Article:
The Dream by O. Henry

In The Dream by O. Henry we have the theme of indifference, fear, escape, acceptance and jealousy. Taken from his Selected Stories collection the story is narrated in the third person by an unnamed narrator and from the beginning of the story the reader realises that Henry may be exploring the theme of indifference. For the position Murray finds himself in. He is remarkably calm and indifferent to his fate. Though Henry suggests it is a dream and as such this may be the reason as to why Murray is so calm. However the reality is Murray is indeed on death row and is to be executed at eight o’clock. What is also interesting about the story is the fact that Murray when he has his second dream or avenue of escape he realises that he is in fact not dreaming at all (when it comes to his first dream). His reality is very precise. He is a condemned man who is waiting to be executed for killing his lover in a fit of jealousy. The sudden shift from calm to panic is interesting as it highlights to the reader just how afraid Murray is when it comes to dying.

The setting of the story is also significant as there is a sense that Murray is trapped. Even though he does dream of being with his ‘wife and child’. Which is the only element of freedom that Henry allows Murray. That and the escape through drinking some of the whiskey to give Murray Dutch courage. Otherwise things are exceptionally bleak for Murray and the other men in ‘Limbo Lane.’ There is also a sense that Murray is judging the other three men who were executed before him. Yet he has no real right to judge them as he himself is as fearful as the three men who had previously been executed. Which may be the point that Henry is attempting to make. He may be suggesting that in life one does not really have the right to judge others when one has not walked in their shoes. If anything Murray acts brave but the reality is he is as scared as the other men who have been executed.

There is also a sense that Murray along with Bonifacio is trying to give others the impression that he is not afraid. Though again the ending of the story suggests something very much different. It is however noticeable that Murray’s execution is performed as humanely as possible. Which is contrary to how he treated his lover. Though Henry does not go into detail about the young woman’s murder there is no doubting that Murray is guilty. Something that is clearer to the reader by the very fact that at no stage in the story does Murray plead his innocence. He accepts what he has done. However he does not necessarily accept his own death. Again possibly because Murray is afraid of dying even though he is guilty of taking another person’s life. He still clings onto life as can be seen by the second dream. Which is the complete opposite of the first dream. The first dream or reality is one in whereby Murray is to die. While the second dream conjures up images of a happy life and future.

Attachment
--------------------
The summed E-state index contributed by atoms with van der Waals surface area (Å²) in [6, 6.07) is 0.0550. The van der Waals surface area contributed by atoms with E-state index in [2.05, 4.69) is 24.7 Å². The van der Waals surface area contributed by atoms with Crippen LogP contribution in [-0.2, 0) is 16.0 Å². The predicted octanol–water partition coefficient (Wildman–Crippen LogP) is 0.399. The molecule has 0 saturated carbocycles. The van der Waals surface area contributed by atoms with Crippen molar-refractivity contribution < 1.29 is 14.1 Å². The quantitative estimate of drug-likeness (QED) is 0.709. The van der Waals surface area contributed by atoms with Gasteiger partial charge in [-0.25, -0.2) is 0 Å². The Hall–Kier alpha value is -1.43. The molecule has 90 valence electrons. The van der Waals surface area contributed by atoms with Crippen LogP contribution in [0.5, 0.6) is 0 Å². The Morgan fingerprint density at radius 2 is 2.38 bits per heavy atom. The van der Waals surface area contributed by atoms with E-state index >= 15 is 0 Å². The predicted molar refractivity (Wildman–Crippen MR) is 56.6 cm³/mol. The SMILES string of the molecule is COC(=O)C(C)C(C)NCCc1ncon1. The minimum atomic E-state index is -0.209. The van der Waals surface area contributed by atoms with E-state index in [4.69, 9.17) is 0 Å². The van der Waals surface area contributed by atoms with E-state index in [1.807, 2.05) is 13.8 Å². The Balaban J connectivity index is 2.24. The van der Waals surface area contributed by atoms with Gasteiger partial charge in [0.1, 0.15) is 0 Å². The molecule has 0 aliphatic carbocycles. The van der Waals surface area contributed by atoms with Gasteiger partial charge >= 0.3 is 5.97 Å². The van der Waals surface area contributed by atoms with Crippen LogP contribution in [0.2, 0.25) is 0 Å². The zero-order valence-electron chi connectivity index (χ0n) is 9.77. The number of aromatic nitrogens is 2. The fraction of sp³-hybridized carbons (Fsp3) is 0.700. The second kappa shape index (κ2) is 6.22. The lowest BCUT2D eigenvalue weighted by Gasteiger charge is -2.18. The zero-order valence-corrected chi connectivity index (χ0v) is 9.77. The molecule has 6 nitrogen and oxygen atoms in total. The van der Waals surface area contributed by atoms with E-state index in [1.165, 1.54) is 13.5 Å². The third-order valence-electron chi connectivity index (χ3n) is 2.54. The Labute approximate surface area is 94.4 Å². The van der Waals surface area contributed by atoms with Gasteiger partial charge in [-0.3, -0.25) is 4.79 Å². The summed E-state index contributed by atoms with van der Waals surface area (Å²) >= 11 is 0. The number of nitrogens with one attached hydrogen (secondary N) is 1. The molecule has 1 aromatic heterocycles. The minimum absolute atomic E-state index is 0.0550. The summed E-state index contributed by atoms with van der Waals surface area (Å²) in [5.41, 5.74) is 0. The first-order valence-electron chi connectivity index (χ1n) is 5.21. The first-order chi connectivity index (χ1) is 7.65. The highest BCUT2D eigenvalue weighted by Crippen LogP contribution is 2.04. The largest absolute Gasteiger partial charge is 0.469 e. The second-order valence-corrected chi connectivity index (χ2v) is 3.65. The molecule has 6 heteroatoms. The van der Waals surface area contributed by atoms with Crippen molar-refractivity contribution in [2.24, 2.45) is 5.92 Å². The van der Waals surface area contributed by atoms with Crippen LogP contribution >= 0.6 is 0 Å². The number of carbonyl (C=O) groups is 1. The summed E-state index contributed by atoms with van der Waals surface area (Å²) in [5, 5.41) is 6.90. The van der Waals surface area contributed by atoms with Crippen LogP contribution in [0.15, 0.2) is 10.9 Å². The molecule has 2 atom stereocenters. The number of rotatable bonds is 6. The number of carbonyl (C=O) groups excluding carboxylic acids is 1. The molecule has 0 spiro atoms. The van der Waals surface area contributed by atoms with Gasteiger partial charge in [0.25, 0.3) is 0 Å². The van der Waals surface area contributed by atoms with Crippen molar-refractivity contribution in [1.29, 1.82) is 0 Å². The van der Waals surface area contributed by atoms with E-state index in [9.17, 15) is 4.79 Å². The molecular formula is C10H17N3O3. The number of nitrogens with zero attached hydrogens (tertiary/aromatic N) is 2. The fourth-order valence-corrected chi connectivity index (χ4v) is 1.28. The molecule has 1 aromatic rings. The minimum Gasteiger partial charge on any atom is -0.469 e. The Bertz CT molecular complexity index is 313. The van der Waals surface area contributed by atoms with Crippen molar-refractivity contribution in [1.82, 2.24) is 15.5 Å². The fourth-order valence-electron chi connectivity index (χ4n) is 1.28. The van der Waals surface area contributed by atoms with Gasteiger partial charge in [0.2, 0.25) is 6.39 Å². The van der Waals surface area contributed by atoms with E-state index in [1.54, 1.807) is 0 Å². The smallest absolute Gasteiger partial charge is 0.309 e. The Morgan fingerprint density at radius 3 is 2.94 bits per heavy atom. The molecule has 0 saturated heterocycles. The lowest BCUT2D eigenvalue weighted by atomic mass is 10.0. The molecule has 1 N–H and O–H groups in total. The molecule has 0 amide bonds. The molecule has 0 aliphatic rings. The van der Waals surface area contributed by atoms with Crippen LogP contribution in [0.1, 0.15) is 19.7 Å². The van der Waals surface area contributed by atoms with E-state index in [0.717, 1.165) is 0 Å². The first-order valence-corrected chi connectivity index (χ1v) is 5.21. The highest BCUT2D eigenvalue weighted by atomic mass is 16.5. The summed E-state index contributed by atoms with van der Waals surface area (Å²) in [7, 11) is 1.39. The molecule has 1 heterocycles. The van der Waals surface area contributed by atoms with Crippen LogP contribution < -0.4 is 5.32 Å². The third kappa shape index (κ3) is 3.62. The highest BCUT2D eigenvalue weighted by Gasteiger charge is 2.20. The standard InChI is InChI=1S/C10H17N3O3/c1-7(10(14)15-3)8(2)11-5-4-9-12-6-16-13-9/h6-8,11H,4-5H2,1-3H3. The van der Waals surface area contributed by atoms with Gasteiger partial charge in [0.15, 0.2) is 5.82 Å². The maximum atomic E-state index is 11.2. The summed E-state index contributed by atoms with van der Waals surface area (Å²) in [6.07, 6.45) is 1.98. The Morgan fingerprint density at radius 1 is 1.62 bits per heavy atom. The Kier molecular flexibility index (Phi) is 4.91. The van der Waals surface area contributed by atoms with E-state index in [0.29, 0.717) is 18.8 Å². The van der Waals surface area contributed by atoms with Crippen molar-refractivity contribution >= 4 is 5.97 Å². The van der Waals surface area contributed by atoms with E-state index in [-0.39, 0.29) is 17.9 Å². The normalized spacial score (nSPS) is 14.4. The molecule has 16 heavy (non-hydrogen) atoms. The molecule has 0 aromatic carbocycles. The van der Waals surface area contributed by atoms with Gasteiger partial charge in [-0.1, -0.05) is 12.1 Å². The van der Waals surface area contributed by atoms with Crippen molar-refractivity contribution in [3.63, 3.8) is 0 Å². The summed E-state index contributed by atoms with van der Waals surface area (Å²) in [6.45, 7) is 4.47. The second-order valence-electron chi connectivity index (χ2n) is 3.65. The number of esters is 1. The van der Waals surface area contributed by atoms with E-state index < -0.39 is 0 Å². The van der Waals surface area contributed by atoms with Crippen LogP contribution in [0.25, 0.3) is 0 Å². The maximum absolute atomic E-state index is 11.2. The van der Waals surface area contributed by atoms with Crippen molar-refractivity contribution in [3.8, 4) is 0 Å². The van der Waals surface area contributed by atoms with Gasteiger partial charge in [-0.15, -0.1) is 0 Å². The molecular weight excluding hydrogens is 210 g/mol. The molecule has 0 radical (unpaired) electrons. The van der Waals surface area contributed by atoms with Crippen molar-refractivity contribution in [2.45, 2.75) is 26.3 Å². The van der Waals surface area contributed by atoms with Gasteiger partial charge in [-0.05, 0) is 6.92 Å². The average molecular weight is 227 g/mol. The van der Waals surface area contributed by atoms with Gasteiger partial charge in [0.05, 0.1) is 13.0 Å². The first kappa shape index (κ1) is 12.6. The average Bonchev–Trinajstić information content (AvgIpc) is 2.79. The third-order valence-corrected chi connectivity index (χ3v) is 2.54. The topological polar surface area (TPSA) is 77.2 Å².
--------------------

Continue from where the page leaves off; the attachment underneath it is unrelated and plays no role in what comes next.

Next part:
In reality there will be no future for Murray or any of the other men in ‘Limbo Lane.’ Society has cast its eye over each individual in Limbo Lane and judged that they must all die for the crimes they have committed. At no stage in the story (from Murray or others) does the reader get a sense that any of the prisoners in Limbo Lane are innocent. However Henry may be asking the reader to look at society’s role when it comes to the death penalty. Does it really serve to kill a man because they have killed someone else. Each individual reader will have an opinion on this with no real right or wrong answer. Murray is to live the last remaining moments of his life escaping into a dream that he wishes was his reality and may have very well been his reality. If he had not taken the course of action that he did. Some might suggest that Murray for one mistake has paid a high price for allowing himself to be controlled by an emotion. When the reality is that Murray never argues about his guilt because he accepts it and knows that life might have been different should he have taken a different course of action. If he had not have been overwhelmed by jealousy the second dream would be his reality.

Cite Post
McManus, Dermot. "The Dream by O. Henry." The Sitting Bee. The Sitting Bee, 14 Jun. 2019. Web.


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